Tags: Bipartisan | Lawmakers | Oppose | Hillary's | Nuke | 'Security' | Scheme

Bipartisan Lawmakers Oppose Hillary's Nuke 'Security' Scheme

Monday, 21 January 2002 12:00 AM

Senate Intelligence Committee Chairman Bob Graham, D-Fla., called on his congressional colleagues "not to overreact" by passing legislation to federalize nuclear security work forces.

"Don't adopt a one-size-fits-all mentality for nuclear power plants," Graham told reporters after touring Florida Power and Light Co.'s nuclear power plant in St. Lucie County.

Rep. Mark Foley, R-Fla., who represents the congressional district where the FP&L plant is located, also opposes federalizing nuclear plant security.

"Federalizing plant security workers is a slippery slope that will do absolutely nothing to help protect our nuclear power plants. Turning a private worker into a federal bureaucrat has nothing to do with protecting us from terrorism," said Foley, who accompanied Graham on the plant tour.

Foley did not return phone calls Monday seeking further comment.

At issue is legislation proposed by Sens. Hillary Clinton, D-N.Y., and Harry Reid, D-Nev., that would

"We can no longer leave the security at our nation's nuclear power plants to chance," Clinton said in a statement.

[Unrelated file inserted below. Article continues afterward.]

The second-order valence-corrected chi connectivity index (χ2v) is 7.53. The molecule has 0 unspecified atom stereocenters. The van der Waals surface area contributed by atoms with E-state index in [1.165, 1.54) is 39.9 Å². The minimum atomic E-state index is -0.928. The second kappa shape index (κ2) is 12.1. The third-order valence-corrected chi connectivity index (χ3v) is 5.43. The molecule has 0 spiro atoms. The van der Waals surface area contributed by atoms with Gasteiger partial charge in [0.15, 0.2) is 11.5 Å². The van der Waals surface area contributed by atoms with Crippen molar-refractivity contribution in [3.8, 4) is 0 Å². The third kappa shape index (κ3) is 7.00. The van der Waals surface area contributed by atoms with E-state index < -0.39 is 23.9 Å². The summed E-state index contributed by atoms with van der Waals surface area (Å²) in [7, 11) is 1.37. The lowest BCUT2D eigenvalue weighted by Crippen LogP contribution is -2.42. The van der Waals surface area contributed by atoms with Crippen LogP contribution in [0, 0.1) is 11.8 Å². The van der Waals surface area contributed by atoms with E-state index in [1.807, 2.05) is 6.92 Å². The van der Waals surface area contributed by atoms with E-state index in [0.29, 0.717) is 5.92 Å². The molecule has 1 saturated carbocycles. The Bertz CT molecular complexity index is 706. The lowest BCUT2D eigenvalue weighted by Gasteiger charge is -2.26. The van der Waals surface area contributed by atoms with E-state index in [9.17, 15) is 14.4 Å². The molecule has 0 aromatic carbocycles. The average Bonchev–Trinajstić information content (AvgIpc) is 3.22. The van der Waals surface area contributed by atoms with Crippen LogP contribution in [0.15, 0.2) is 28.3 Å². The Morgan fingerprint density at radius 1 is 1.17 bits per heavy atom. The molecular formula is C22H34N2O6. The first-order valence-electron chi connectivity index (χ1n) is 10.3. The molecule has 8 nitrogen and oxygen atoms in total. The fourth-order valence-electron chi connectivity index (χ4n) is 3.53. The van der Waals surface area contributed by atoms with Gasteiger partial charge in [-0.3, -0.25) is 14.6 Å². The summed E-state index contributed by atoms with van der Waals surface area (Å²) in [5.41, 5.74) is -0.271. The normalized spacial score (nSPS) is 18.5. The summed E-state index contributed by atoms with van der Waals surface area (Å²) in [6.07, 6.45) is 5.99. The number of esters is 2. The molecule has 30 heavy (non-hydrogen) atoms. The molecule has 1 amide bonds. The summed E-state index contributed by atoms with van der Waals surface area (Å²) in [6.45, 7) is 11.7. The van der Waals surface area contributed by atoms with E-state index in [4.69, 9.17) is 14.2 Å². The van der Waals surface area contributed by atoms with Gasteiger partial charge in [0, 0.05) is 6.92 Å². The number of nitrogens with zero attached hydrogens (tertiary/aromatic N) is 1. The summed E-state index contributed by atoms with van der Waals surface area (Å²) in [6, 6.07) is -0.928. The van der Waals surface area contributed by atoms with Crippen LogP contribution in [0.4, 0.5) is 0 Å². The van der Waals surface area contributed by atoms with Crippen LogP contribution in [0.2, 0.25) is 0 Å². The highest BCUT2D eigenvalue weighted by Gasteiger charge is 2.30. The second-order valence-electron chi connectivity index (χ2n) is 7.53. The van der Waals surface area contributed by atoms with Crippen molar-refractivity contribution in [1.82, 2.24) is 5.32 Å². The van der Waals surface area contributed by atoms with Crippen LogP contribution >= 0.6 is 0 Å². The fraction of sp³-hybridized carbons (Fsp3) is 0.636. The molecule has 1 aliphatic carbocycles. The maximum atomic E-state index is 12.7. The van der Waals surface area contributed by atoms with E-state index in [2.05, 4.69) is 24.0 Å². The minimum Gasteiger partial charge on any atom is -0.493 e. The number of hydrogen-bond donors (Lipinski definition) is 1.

Reid noted that Congress agreed to federalize passenger and baggage screeners at airports. "It's time we focus the same energy to improve safety at nuclear power plants," he said.

Nuclear Control Institute, a group that watches nuclear proliferation and nuclear terrorism, says the security forces should be federalized as well, according to its president, Paul Leventhal.

"The nation's nuclear reactors are vulnerable to attack by terrorists, and the Nuclear Regulatory Commission and other government entities have failed to move decisively to impose further security measures that are needed to prevent a successful attack and avert catastrophic radiological consequences," said Leventhal.

But Nuclear Regulatory Commission Chairman Richard Meserve thinks the Clinton-Reid legislation addresses "a non-existent problem."

"Current security forces at sensitive NRC nuclear facilities are well-trained, well-paid and have high retention rates. There have been no failures in nuclear plant security of this type that has plagued the commercial airline industry and thus no need for such radical change," Meserve said in a statement.

According to Electricity Forum, private guards hired by nuclear plant operators handle security at the 103 nuclear reactors in 31 states. Although they carry weapons, they have no police power.

In several states, private security forces have been augmented by local or state police and by National Guard troops since the Sept. 11 terrorist attacks.

Copyright

© 2019 Newsmax. All rights reserved.

   
1Like our page
2Share
Pre-2008
Senate Intelligence Committee Chairman Bob Graham, D-Fla., called on his congressional colleagues not to overreact by passing legislation to federalize nuclear security work forces. Don't adopt a one-size-fits-all mentality for nuclear power plants, Graham told...
Bipartisan,Lawmakers,Oppose,Hillary's,Nuke,'Security',Scheme
382
2002-00-21
Monday, 21 January 2002 12:00 AM
Newsmax Media, Inc.
 

Newsmax, Moneynews, Newsmax Health, and Independent. American. are registered trademarks of Newsmax Media, Inc. Newsmax TV, and Newsmax World are trademarks of Newsmax Media, Inc.

NEWSMAX.COM
America's News Page
© Newsmax Media, Inc.
All Rights Reserved